There have been compensations for her byline drought. Her monthly assessments of conflict risk in Armenia, Azerbaijan and Georgia have become an indispensable contribution of CrisisWatch, the organisation’s monthly tracker of more than 70 potential and actual conflicts around the world. She has also done field research in conflict zones, interviewed officials in regional capitals, analysed events for reporters, and fielded a plethora of meetings with diplomats, analysts and politicians seeking to know more about her new work.

Olesya is one of three Giustra Fellows who joined International Crisis Group six months ago and now support all aspects of Crisis Group’s mission to prevent deadly conflict, with a focus on how conflict causes crises of refugees and migration. The program, made possible by a $1 million gift by Canadian philanthropist and Crisis Group Trustee Frank Giustra, aims to give first-hand experience to young experts in the countries where Crisis Group works and to build capacity through training and mentorship of Crisis Group’s method of research and analysis.

Fitting Peace Processes to Reality

Many of Olesya’s conversations lead to her primary area of interest: improving the lot of more than one million of the 16 million people of the South Caucasus who are either refugees or internally displaced. Many of the wars that drove them from their homes took place one decade or more ago, but that doesn’t make the problem any simpler or safer.

“There is the same trend in all three conflicts in the South Caucasus: populations in Abkhazia, Ossetia, and Nagorno-Karabakh all feel abandoned”, Olesya said. “State processes to resolve the conflicts have taken on a life of their own. Officials spend weeks and months in their offices discussing a certain piece of legislation. But even if it gets adopted it often doesn’t work, because it’s not connected to the reality on the ground”.

This remoteness creates two problems. One is that even a small change made in a regional capital can have a big impact on people living in limbo or isolation as a result of conflict, either in terms of travel documents, roads, or access to health. Another is a great gap in understanding of basic issues.

“When I meet diplomats from outside the region, or even officials here, I sometimes have the feeling I’m talking about a different planet”, Olesya said. “Many do not have access to these places, they haven’t had time to focus on out-of-the-way conflicts, or competing political narratives prevent them from looking into them”.

The number of displaced people may be a fraction of that in a country like Syria, for instance, but Olesya is convinced there are many lessons to be learned.

Studying [IDPs] can show how unresolved old conflicts can transform into new ones, and trigger new waves of refugees.

“People worried about displacement and conflict must be wondering why I’m working on the South Caucasus, because it’s true there are no new refugees here”, she said. “But there are still so many IDPs – maybe 15 per cent of the Georgian population. Studying them can show how unresolved old conflicts can transform into new ones, and trigger new waves of refugees”.

From Description to Prescription

Olesya has another legacy issue to deal with: Crisis Group was most active in the South Caucasus in the 2000s, and debates continue about recommendations made for peace processes then. In most cases, though, she says she finds respect for the organisation because of its professional field work, and a perception that its analysis was unbiased.

Luckily, she can count on people remembering her past journalistic work as well. As she works on her first Crisis Group report, the long, field-researched analytical papers that are the organisation’s signature publication, her wide network of contacts is proving invaluable.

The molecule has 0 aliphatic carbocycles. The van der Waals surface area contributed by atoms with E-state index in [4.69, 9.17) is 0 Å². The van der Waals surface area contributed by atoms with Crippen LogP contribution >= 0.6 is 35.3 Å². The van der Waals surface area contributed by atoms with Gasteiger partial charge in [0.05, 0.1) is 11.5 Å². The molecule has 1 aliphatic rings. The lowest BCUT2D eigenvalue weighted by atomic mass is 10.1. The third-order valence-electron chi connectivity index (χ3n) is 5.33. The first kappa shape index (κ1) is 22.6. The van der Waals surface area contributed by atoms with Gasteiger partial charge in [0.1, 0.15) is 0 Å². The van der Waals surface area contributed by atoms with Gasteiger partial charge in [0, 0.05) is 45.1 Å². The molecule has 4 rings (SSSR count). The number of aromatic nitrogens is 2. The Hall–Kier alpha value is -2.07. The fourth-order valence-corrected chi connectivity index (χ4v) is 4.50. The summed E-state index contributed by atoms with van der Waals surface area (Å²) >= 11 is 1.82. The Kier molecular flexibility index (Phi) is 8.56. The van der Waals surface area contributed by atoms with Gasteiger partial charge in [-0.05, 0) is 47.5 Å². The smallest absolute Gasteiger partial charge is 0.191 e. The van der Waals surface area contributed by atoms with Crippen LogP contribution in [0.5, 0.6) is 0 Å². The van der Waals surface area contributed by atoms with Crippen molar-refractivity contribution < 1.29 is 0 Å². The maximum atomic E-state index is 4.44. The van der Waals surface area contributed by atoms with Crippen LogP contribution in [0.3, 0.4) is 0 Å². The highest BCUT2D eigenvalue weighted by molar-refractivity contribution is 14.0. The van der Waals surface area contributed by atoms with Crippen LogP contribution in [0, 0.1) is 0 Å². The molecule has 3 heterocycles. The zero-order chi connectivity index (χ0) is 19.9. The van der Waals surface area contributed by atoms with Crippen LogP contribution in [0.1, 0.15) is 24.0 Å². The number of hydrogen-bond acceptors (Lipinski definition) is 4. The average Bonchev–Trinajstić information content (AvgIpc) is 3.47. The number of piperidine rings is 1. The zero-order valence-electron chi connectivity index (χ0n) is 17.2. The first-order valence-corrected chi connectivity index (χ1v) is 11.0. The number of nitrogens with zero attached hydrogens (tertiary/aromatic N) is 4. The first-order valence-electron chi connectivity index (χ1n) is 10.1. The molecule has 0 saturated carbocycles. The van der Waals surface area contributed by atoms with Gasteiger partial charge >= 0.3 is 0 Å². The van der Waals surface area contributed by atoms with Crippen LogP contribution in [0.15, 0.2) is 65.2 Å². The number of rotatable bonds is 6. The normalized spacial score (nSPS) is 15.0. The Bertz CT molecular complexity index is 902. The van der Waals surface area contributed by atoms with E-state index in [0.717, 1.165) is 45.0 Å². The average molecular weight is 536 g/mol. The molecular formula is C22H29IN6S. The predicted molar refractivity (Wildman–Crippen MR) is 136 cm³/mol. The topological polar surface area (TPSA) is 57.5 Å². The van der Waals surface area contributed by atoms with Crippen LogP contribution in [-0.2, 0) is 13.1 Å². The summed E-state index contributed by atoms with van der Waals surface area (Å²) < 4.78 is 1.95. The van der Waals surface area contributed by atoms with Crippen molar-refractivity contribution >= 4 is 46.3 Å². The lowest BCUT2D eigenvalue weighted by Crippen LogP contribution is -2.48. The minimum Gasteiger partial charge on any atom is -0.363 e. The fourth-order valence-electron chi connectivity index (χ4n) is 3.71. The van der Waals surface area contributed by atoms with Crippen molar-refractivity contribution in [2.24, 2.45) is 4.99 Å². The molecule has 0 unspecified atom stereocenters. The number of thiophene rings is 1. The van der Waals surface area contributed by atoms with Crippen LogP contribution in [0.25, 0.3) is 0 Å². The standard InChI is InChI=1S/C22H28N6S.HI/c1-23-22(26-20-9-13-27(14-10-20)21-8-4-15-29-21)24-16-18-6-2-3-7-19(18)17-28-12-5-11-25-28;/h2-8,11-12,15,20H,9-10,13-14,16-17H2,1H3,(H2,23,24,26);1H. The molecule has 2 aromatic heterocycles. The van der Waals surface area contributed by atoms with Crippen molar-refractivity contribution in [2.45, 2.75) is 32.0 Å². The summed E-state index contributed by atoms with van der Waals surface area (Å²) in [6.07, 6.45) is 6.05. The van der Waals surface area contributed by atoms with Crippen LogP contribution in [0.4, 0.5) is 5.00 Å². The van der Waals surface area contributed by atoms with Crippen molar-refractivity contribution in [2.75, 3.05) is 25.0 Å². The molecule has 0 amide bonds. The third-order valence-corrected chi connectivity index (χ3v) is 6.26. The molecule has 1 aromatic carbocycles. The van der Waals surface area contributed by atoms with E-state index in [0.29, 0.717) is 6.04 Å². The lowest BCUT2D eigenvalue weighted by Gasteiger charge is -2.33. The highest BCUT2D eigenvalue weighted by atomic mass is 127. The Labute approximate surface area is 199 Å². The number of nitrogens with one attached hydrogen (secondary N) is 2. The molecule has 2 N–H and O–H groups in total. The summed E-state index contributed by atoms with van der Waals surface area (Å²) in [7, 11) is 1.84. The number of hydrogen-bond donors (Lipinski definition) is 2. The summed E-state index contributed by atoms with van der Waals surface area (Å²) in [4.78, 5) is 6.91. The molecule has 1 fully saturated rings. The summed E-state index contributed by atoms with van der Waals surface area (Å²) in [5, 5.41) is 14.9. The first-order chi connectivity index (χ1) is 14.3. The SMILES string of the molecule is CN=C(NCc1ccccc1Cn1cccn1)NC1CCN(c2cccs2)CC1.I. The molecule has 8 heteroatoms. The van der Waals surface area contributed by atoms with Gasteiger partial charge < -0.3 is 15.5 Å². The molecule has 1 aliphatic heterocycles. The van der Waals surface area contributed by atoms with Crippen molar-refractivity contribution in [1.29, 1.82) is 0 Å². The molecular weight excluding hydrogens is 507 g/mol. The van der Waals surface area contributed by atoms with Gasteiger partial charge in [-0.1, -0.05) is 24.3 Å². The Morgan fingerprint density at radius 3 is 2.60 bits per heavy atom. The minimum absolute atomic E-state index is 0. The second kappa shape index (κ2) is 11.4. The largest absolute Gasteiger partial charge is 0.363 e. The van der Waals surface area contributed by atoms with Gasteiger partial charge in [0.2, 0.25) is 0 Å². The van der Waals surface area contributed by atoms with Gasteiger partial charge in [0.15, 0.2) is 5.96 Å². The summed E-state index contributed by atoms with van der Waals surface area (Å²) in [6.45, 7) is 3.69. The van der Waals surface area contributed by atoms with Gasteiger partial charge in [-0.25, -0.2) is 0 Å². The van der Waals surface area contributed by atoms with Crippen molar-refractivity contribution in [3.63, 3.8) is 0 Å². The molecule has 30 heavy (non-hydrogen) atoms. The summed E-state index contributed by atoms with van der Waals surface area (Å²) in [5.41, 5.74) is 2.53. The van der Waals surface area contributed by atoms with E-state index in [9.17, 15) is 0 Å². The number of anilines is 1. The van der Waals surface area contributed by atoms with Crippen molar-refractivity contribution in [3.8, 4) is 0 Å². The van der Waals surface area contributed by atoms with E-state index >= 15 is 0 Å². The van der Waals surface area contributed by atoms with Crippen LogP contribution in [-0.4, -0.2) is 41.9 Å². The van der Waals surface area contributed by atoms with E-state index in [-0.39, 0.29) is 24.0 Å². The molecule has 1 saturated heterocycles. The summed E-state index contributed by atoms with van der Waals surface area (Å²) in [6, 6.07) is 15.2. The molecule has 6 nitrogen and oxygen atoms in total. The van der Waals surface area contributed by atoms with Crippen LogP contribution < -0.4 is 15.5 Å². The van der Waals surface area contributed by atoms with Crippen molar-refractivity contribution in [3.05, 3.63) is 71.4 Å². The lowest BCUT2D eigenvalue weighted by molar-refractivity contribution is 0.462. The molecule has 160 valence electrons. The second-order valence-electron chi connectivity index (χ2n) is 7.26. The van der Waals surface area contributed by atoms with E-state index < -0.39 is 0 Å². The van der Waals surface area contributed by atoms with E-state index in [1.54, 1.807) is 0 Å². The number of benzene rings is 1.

I can feel that we are making a change, creating a new beginning for the organisation in the region.

“It’s good to restart our relations. I exchange views nearly daily with our Europe and Central Asia Program Director, and I joined her in a regional capital to underline that Crisis Group is back. I can feel that we are making a change, creating a new beginning for the organisation in the region”, she said. “One thing has definitely changed since I was a journalist. Before, I would call people and they would set the narrative. Now people call me and I try to provide advice”.

It’s not all easy to explain to South Caucasus communities highly suspicious of outsiders bearing pens and notebooks. Ordinary people she interviews find it hard to understand her work. There are no bylines on Crisis Group reports, and not everything she writes down will be published. But there’s a deeper challenge as well.

“As a journalist, I would go and find human stories, check facts and get confirmation (or not) from officials, and write it in such a way that every man and woman could understand. At Crisis Group, it’s more analytical”, she said. “You have to take into account how to turn something into a recommendation. I can’t just talk about the problems, but also how to put ideas into real action. I may not be making peace, but I have to show how to make peace”.

Another novelty is that where once she would go out to find people for a quick interview, now people seek her out for discussions of an hour or more. And she sees the incremental effect of meeting key players again and again.

“Officials from the host governments are getting interested in what I have to say. I have a space, not to make dramatic changes, but to change details, or plant seeds to make them question themselves”, she said. “It’s a really interesting process and I am really enjoying it. Just because people aren’t being killed in the South Caucasus, doesn’t mean that the problem is being solved”.

Olesya Vartanyan is a native of the Republic of Georgia, and speaks fluent Russian and English as well as advanced Georgian and intermediate Armenian. An award-winning journalist, her reporting on the 2008 Georgia-Russia war was featured on the front page of The New York Times and in 2013 she received Georgia’s EU Monitoring Mission’s Special Prize for Peace Journalism for a report on the relatives of conflict victims. In 2014, Olesya received the UK’s Chevening Scholarship to do her MA in International Conflict Studies with the War Studies Department of King’s College, London.